A cloud or Instagram uploaded photo or video, a post on Facebook, an online article or a WhatsApp message are polluting. By reducing paper consumption we have undoubtedly protected large forests, but with the Internet we produce another type of pollution. Every data package that runs online makes the giant data centers of large IT companies work. These data centers produce a lot of heat, and a huge amount of energy is required to lower the temperature.
Thepollution of a single Facebook post or a single article is relatively low, but it’s still a tiny part of a much bigger scenario. I reflected on this issue when I read the news about data centers built by Microsoft at the bottom of the sea. I wondered how much everything I write on the Internet is consuming and how harmful sharing fake news is, even for the environment.
How much does a bit of data consume
Every data sent through social media, smartphone apps, car navigator or sport tracking device produces CO2 emissions because it makes data centers work. According to a report by The Shift Project,data traffic today consumes more energy than the production of the devices we use: 55% compared to the total of the entire digital sector. We are talking about a share of CO2 emissions that in OECD countries had risen from 2.5% in 2013 to 3.7% in 2019 and has been continuing to rise.
Videos are the main culprits,thus social media such as YouTube, Facebook or Instagram or streaming platforms for movies and TV shows such as Netflix, Amazon Prime Video or Now TV. The report estimates that in 2018 video views had generated 1% of global CO2 emissions, the same amount of greenhouse gases that had been produced by the whole of Spain. In 2025, the total is expected to increase by up to 7%, the same amount of CO2 that has been emitted by cars today.
Microsoft’s undersea data centers
Aware of the impact on the environment of data traffic, Microsoft had positioned a data center of 864 servers at a depth of about 35 meters off the Orkney Islands in Scotland in 2018. This is Project Natick,an experiment to evaluate the feasibility of using underwater data centers. The capsule, built by the Naval Group company, had been filled with nitrogen, a gas less corrosive than oxygen. Power had been 100% guaranteed by clean energy, both wind and solar.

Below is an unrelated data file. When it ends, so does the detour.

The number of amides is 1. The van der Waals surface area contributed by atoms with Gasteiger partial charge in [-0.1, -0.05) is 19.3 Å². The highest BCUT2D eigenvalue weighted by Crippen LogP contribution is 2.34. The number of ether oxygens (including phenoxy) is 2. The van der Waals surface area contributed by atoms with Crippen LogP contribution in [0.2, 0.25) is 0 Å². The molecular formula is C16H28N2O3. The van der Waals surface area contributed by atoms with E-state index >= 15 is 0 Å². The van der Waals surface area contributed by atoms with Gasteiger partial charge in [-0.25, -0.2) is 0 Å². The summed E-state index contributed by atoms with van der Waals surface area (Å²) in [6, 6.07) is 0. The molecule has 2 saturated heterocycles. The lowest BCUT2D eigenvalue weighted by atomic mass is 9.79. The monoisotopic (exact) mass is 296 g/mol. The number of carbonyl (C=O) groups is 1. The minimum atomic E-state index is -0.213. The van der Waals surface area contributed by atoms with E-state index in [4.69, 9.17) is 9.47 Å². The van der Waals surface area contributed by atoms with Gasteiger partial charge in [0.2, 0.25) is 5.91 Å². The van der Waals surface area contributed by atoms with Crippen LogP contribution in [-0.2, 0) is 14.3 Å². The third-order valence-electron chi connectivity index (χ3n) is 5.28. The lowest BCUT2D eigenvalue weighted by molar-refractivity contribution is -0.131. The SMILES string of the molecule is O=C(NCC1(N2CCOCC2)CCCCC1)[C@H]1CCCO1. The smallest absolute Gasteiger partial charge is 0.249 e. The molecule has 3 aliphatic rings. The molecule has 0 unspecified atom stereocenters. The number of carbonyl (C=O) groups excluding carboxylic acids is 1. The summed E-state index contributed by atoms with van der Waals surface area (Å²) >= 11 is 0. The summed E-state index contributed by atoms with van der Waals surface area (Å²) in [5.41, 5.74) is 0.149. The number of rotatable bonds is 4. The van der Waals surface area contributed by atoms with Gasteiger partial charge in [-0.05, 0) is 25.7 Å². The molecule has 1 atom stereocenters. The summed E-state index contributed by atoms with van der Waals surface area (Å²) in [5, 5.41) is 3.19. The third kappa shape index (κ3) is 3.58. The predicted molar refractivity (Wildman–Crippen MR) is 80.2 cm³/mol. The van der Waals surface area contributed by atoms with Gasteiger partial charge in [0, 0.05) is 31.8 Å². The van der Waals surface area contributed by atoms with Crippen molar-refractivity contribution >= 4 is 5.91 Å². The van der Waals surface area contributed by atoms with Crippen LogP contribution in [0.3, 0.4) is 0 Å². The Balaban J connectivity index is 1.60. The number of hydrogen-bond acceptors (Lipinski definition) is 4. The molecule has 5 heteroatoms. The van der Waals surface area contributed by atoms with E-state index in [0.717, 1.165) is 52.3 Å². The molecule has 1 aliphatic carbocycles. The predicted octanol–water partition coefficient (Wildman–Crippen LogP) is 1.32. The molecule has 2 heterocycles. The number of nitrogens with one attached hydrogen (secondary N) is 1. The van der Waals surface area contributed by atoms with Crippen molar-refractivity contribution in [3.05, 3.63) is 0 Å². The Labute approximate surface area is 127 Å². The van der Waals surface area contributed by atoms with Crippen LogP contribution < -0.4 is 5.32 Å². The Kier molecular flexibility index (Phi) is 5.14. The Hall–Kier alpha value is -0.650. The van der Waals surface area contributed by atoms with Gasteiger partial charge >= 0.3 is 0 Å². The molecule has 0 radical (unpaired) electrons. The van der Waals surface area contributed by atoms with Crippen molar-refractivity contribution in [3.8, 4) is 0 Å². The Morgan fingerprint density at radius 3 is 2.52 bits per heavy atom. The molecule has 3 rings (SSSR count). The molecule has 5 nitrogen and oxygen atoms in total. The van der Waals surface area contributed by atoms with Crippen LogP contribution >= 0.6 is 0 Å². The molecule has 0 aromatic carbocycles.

Two years later, the results has been positive and the data center has been 8 times more reliable than those on the surface. In addition, the environmental impact has been reduced thanks to the waters of the North Sea that have contributed to the cooling of the servers. If we think that more than half of the population lives less than 200 km from the coast, we can think of using this technology more often in the future.
Google and the goal of zero impact
All the big IT companies have started green washing projects or sustainable development plans at a time when we have been all realizing how some of the choices of the past have had huge repercussions in the present. Between commitments to achieve zero emissions or interventions to limit the traffic of non-essential data or to reduce the energy demands of servers, now we see several sustainability initiatives also in the face of increased public awareness and requests from national governments.
As we saw with Microsoft, data stored in the cloud is actually stored in large physical structures. Thus, the other major player in this sector, Google,has reached an important milestone: since 2017 it has purchased enough renewable energy to meet its annual energy needs. CEO Sundar Pichai has also made an ambitious promise:by 2030 he is committed to achieving zero carbon emissions 24/7 for all Google data centers and offices around the world.
What can we do to save the planet
Today almost everything is connected and thus pollutes. The same goes for every action that is done online: by writing this article I’m polluting, by reading it you’re polluting, by sharing it on social media you will pollute. Does this mean that we have to turn off PCs and smartphones to stop polluting?
Absolutely not! Many things have changed today and we must not give up our achievements, but we can do much to improve the world in which we live. First we have to use the internet consciously and understand for example that I don’t need to watch a movie on Netflix in HD if I’m using a tablet screen. It’s the same reasoning that we choose not to take the car to go and buy bread 500 meters from home.
Then, before we share some absurd fake news on Facebook, let’s reflect on how valuable it is to express our thoughts. In our own little way, with a conscious use of the internet we can keep our planet clean both from an environmental and cultural point of view.